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Household poverty has been linked to suboptimal outcomes. A report investigates how neighborhood-level poverty impacts the brain of a minor.
Poverty has been linked to many suboptimal outcomes for children. A report in JAMA Network Open offers a look at the links between neighborhood poverty, brain structure, and child cognitive performance.1
The researchers used a baseline sample from the ongoing longitudinal Adolescent Brain Cognitive Development Study. The data for the study were collected from 21 sites across the United States, mostly in urban or suburban areas. It used school-based recruiting to develop a cohort that reflected the US population. Parents or guardians provided information about the household and neighborhood via a questionnaire. Socioeconomic status of the child and family was found using the Parent-Reported Financial Adversity Questionnaire and the household outcome. Brain imaging was done as the child watched a child-appropriate movie chosen by the participant .
There were a total of 11,875 children aged 9 and 10 years included in the analysis. The researchers found that greater neighborhood poverty was tied to lower scores in all cognitive domains (eg, total composite: β = −0.18; 95% CI, −0.21 to −0.15; P < .001) as well as decreased brain volume in the dorsolateral prefrontal cortex (DLPFC) (eg, right DLPFC: β = −0.09; 95% CI, −0.12 to −0.07; P < .001), dorsomedial prefrontal cortex (DMPFC) (eg, right DMPC: β = −0.07; 95% CI, −0.09 to −0.05; P < .001), superior frontal gyru (SFG) (eg, right SFG: β = −0.05; 95% CI, −0.08 to −0.03; P < .001), and right hippocampus (β = −0.04; 95% CI, −0.06 to −0.01; P = .01). This held even when taking into account household income. A greater household income was tied to higher scores in all cognitive domains (eg, total composite: β = 0.30; 95% CI, 0.28 to 0.33; P < .001) as well as larger volume in all prefrontal and hippocampal brain regions (eg, right hippocampus: β = 0.04; 95% CI, 0.02 to 0.07; P < .001), even when taking neighborhood into consideration.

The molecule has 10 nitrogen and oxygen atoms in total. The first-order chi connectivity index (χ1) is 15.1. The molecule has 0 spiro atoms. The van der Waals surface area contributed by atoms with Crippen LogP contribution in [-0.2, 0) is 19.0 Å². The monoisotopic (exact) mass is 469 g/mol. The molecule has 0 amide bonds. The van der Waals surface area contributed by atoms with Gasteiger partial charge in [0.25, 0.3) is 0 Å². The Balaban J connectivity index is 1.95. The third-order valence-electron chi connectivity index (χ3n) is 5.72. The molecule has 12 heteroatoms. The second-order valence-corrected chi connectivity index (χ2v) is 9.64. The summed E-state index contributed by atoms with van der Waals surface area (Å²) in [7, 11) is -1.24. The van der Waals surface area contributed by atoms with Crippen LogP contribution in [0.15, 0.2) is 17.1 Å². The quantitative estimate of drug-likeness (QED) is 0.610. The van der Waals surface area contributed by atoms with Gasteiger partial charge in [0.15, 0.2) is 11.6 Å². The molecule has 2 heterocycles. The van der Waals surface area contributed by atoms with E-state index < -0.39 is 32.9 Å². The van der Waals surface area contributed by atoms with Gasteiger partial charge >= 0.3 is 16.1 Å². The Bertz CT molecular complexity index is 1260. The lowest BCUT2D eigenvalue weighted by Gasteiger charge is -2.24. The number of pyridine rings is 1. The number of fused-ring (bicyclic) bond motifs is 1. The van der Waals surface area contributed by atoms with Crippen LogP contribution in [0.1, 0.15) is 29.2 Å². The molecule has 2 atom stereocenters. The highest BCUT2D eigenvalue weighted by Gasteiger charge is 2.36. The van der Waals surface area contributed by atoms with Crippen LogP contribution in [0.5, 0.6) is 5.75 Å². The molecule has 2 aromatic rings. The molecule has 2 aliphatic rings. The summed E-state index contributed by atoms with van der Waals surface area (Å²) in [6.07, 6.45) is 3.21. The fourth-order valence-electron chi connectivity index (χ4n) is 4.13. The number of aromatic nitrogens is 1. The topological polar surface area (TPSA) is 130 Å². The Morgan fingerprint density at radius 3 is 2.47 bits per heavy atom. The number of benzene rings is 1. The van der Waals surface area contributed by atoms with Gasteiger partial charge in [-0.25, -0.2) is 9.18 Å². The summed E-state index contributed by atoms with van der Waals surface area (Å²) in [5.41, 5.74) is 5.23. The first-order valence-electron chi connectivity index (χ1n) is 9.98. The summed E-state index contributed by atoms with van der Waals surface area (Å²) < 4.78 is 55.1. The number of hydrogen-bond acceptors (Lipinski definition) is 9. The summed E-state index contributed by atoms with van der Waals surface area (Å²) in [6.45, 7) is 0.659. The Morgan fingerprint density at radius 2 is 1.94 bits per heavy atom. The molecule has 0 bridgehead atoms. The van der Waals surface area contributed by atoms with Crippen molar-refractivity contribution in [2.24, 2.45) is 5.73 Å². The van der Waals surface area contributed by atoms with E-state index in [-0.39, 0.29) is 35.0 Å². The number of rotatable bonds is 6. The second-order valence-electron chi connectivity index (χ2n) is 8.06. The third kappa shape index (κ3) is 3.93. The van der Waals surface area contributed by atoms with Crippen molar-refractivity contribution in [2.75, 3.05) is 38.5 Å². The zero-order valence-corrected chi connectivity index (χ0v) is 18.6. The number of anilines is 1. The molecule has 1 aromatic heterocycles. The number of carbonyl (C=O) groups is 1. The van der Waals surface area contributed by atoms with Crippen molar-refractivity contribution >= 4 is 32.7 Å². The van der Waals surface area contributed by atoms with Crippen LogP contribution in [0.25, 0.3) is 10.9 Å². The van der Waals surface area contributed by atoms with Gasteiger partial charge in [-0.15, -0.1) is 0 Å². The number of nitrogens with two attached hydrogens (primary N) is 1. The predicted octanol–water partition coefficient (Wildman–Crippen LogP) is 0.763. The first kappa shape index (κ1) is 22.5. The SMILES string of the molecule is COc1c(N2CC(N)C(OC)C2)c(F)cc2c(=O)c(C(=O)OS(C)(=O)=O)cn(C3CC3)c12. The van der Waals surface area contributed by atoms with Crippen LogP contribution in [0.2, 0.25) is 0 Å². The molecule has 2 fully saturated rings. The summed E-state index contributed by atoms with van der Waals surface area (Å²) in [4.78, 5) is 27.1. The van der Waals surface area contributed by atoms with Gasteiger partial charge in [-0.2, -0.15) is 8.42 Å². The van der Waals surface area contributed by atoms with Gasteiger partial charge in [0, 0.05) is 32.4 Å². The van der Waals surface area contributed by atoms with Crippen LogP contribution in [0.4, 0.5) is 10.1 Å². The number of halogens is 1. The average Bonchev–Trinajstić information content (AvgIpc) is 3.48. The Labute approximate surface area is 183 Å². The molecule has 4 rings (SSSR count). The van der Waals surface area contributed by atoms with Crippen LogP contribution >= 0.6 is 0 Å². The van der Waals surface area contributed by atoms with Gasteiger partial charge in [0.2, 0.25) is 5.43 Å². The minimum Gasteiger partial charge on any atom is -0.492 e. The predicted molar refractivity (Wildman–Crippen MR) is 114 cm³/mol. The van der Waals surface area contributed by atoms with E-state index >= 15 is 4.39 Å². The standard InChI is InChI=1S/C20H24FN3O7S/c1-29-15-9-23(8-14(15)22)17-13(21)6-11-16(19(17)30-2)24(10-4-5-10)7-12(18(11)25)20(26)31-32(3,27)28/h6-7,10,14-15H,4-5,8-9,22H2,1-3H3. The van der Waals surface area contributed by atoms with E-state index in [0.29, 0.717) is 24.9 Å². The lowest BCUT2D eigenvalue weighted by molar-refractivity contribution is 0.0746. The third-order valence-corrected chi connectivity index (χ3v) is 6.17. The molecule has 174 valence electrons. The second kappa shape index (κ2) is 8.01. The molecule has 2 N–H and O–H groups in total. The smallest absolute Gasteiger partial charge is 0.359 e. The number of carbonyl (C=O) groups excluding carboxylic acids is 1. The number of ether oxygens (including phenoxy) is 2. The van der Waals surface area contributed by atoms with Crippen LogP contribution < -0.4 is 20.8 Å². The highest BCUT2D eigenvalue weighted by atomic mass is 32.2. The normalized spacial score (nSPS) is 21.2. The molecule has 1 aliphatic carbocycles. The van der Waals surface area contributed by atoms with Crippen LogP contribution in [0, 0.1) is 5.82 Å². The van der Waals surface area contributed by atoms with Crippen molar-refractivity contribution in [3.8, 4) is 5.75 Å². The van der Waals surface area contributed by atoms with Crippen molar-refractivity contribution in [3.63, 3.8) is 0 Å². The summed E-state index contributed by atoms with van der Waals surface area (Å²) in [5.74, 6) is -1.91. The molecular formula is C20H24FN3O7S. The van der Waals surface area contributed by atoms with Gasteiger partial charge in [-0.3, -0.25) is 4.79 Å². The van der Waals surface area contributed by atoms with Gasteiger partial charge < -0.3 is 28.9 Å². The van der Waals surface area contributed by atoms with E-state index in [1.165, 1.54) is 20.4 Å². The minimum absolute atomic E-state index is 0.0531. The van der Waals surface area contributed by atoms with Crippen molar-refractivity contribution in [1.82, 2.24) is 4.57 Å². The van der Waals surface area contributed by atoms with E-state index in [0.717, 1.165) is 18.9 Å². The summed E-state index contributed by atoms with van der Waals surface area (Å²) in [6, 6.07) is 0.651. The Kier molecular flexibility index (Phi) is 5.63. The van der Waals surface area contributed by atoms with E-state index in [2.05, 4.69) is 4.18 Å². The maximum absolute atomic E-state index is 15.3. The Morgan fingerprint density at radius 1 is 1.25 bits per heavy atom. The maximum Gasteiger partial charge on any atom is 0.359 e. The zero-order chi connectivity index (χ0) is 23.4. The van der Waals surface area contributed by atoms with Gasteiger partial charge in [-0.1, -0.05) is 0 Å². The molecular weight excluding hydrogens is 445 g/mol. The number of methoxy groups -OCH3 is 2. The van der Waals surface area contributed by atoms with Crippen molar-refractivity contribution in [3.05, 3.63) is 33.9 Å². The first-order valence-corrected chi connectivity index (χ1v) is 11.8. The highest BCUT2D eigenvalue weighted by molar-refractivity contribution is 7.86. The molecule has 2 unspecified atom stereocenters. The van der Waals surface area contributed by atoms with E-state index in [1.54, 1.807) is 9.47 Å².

The investigators concluded the neighborhood poverty was linked to unique variation in both cognitive function as well as prefrontal and right hippocampal brain volume. They believe that the findings show the need to include broad environmental influences when examining early life adversity.
1. Taylor R, Cooper S, Jackson J, Barch D. Assessment of neighborhood poverty, cognitive function, and prefrontal and hippocampal volumes in children. JAMA Netw Open. 2020;3(11):e2023774. doi:10.1001/jamanetworkopen.2020.23774